Of course, you can wash your records like you would your dishes. Simply put a few drops of dish soap into a tub of water. Avoid using tap water if you are creating your own solution. This will help to keep minerals that could damage the vinyl away from the records that you are cleaning. Di-ionized or distilled water is ideal for cleaning records. Never use Isopropyl alcohol in your vinyl cleaning solution because it removes the shine from the vinyl’s surface and makes it more vulnerable to damage.

Instead of making your own cleaning solution, you can purchase a record cleaning solution that will work for your entire collection. It can be purchased individually or in a cleaning kit like the Spin-Clean Vinyl Record Washer System. This is a full cleaning system with soft brushes, cleaning fluid, and microfiber cloths that won’t scratch the vinyl.

Once the record is clean, rinse the cleaning solution or any soap off with distilled water, being careful not to get the label wet. If water or cleaning solution does get on the label, make sure that you quickly blot it dry with a microfiber cloth, and don’t put it away with your other records until it completely air dries. This helps to ensure that the ink doesn’t bleed and the label doesn’t tear.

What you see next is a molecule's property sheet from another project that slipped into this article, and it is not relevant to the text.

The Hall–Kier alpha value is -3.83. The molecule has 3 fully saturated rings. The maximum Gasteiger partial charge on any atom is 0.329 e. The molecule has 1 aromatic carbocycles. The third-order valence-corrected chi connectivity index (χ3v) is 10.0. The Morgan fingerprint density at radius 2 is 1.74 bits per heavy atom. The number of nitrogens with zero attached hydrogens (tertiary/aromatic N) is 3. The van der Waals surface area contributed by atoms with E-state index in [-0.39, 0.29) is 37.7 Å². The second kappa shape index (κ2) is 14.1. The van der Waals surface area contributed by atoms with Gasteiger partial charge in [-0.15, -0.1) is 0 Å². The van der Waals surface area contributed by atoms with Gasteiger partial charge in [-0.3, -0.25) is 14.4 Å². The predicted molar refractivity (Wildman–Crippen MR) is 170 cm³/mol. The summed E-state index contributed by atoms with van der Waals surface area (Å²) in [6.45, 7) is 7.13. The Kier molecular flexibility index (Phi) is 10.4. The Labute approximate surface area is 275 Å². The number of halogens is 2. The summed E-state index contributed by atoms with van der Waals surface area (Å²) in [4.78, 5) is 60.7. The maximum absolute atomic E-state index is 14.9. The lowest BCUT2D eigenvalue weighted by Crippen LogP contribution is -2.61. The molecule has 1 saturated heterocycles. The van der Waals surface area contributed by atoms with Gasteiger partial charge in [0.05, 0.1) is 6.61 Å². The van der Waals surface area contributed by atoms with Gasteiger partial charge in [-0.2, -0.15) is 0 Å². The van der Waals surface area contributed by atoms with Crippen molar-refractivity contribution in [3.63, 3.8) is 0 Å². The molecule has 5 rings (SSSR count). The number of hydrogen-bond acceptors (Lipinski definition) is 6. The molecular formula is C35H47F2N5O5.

Always make sure that the records are dry before playing them on your player. It should also be allowed at least 30 minutes to dry before it is placed back in the sleeve because the excess moisture can damage the records and cause the inner paper sleeves to mold. One way to ensure this is avoided is to use plastic sleeves instead of the paper ones that come with most records.


Vacuuming Records

record vacuum

Vacuuming records is one of the better cleaning methods to consider using. Using a vinyl record cleaner that is vacuum-powered will suck up any dust and debris found in the grooves. Using the vacuum cleaner should be done after the record is brushed to remove excess dirt on the surface. The VC-E Compact Vinyl Record Cleaning Machine falls into this category of record cleaner.

Record vacuuming machines will apply a cleaning solution to the records, scrub them, and vacuum away all of the wet solution and debris. It is the superior way to clean vinyl because it combines all of the cleaning methods using a machine that is quick and safe for the records. It may not be the best option for someone who has just a few records because of the price of these machines, but if you have a larger collection of albums, it’s a solid investment to make.


Cleaning Records and Storing Without Worry

Once you have cleaned your record collection, you need to ensure that the vinyl does not get damaged or become warped because it is stored improperly. The first step that you need to take to keep your records safe is to store them in an inner sleeve that will not scratch the surface of the vinyl.

To add more protection, you should also use outer sleeves on your vinyl to keep the dust away from your records completely. Records should always be stored vertically because stacking them on top of each other on a shelf causes warping that hurts the sound quality.